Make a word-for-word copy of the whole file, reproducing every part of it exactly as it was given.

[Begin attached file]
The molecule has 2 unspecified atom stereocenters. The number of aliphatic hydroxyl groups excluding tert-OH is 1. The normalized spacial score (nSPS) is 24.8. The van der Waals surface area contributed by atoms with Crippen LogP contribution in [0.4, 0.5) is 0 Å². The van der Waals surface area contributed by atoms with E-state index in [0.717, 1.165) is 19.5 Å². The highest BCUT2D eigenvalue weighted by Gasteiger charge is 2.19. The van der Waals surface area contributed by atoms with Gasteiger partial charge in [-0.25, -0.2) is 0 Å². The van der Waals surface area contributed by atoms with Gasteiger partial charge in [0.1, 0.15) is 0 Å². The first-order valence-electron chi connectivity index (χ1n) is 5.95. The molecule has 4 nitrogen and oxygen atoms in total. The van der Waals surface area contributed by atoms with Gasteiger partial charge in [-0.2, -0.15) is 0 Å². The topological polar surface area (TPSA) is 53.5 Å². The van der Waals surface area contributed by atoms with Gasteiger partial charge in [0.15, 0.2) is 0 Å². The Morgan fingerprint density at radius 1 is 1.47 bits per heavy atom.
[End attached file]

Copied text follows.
The molecule has 2 unspecified atom stereocenters. The number of aliphatic hydroxyl groups excluding tert-OH is 1. The normalized spacial score (nSPS) is 24.8. The van der Waals surface area contributed by atoms with Crippen LogP contribution in [0.4, 0.5) is 0 Å². The van der Waals surface area contributed by atoms with E-state index in [0.717, 1.165) is 19.5 Å². The highest BCUT2D eigenvalue weighted by Gasteiger charge is 2.19. The van der Waals surface area contributed by atoms with Gasteiger partial charge in [-0.25, -0.2) is 0 Å². The van der Waals surface area contributed by atoms with Gasteiger partial charge in [0.1, 0.15) is 0 Å². The first-order valence-electron chi connectivity index (χ1n) is 5.95. The molecule has 4 nitrogen and oxygen atoms in total. The van der Waals surface area contributed by atoms with Gasteiger partial charge in [-0.2, -0.15) is 0 Å². The topological polar surface area (TPSA) is 53.5 Å². The van der Waals surface area contributed by atoms with Gasteiger partial charge in [0.15, 0.2) is 0 Å². The Morgan fingerprint density at radius 1 is 1.47 bits per heavy atom.